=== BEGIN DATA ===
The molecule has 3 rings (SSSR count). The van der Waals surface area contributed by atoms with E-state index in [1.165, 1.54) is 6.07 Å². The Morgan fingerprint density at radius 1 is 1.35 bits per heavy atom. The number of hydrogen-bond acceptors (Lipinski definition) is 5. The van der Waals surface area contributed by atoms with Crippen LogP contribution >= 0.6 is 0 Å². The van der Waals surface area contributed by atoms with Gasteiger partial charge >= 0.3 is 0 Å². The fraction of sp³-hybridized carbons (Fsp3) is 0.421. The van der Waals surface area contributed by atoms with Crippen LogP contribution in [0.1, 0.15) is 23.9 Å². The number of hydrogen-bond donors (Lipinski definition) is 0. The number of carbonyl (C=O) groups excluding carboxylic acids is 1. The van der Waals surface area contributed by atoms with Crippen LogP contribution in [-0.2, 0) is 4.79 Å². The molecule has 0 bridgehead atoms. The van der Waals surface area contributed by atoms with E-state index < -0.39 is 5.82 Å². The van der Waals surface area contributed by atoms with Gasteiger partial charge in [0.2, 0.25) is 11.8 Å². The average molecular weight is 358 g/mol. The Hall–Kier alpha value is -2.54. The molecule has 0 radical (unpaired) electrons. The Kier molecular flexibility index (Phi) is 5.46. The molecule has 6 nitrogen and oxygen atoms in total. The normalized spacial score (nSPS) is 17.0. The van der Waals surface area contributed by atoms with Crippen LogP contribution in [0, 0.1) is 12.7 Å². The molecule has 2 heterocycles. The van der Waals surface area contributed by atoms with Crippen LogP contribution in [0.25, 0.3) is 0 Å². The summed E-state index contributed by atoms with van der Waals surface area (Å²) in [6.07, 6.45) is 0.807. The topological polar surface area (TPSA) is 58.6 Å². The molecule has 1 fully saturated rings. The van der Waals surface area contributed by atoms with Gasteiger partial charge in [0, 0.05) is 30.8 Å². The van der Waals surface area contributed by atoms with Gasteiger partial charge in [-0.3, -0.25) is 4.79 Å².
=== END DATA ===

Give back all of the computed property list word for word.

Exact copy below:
The molecule has 3 rings (SSSR count). The van der Waals surface area contributed by atoms with E-state index in [1.165, 1.54) is 6.07 Å². The Morgan fingerprint density at radius 1 is 1.35 bits per heavy atom. The number of hydrogen-bond acceptors (Lipinski definition) is 5. The van der Waals surface area contributed by atoms with Crippen LogP contribution >= 0.6 is 0 Å². The van der Waals surface area contributed by atoms with Gasteiger partial charge >= 0.3 is 0 Å². The fraction of sp³-hybridized carbons (Fsp3) is 0.421. The van der Waals surface area contributed by atoms with Crippen LogP contribution in [0.1, 0.15) is 23.9 Å². The number of hydrogen-bond donors (Lipinski definition) is 0. The number of carbonyl (C=O) groups excluding carboxylic acids is 1. The van der Waals surface area contributed by atoms with Crippen LogP contribution in [-0.2, 0) is 4.79 Å². The molecule has 0 bridgehead atoms. The van der Waals surface area contributed by atoms with E-state index < -0.39 is 5.82 Å². The van der Waals surface area contributed by atoms with Gasteiger partial charge in [0.2, 0.25) is 11.8 Å². The average molecular weight is 358 g/mol. The Hall–Kier alpha value is -2.54. The molecule has 0 radical (unpaired) electrons. The Kier molecular flexibility index (Phi) is 5.46. The molecule has 6 nitrogen and oxygen atoms in total. The normalized spacial score (nSPS) is 17.0. The van der Waals surface area contributed by atoms with Crippen LogP contribution in [0, 0.1) is 12.7 Å². The molecule has 2 heterocycles. The van der Waals surface area contributed by atoms with Crippen LogP contribution in [0.25, 0.3) is 0 Å². The summed E-state index contributed by atoms with van der Waals surface area (Å²) in [6.07, 6.45) is 0.807. The topological polar surface area (TPSA) is 58.6 Å². The molecule has 1 fully saturated rings. The van der Waals surface area contributed by atoms with Gasteiger partial charge in [0, 0.05) is 30.8 Å². The van der Waals surface area contributed by atoms with Gasteiger partial charge in [-0.3, -0.25) is 4.79 Å².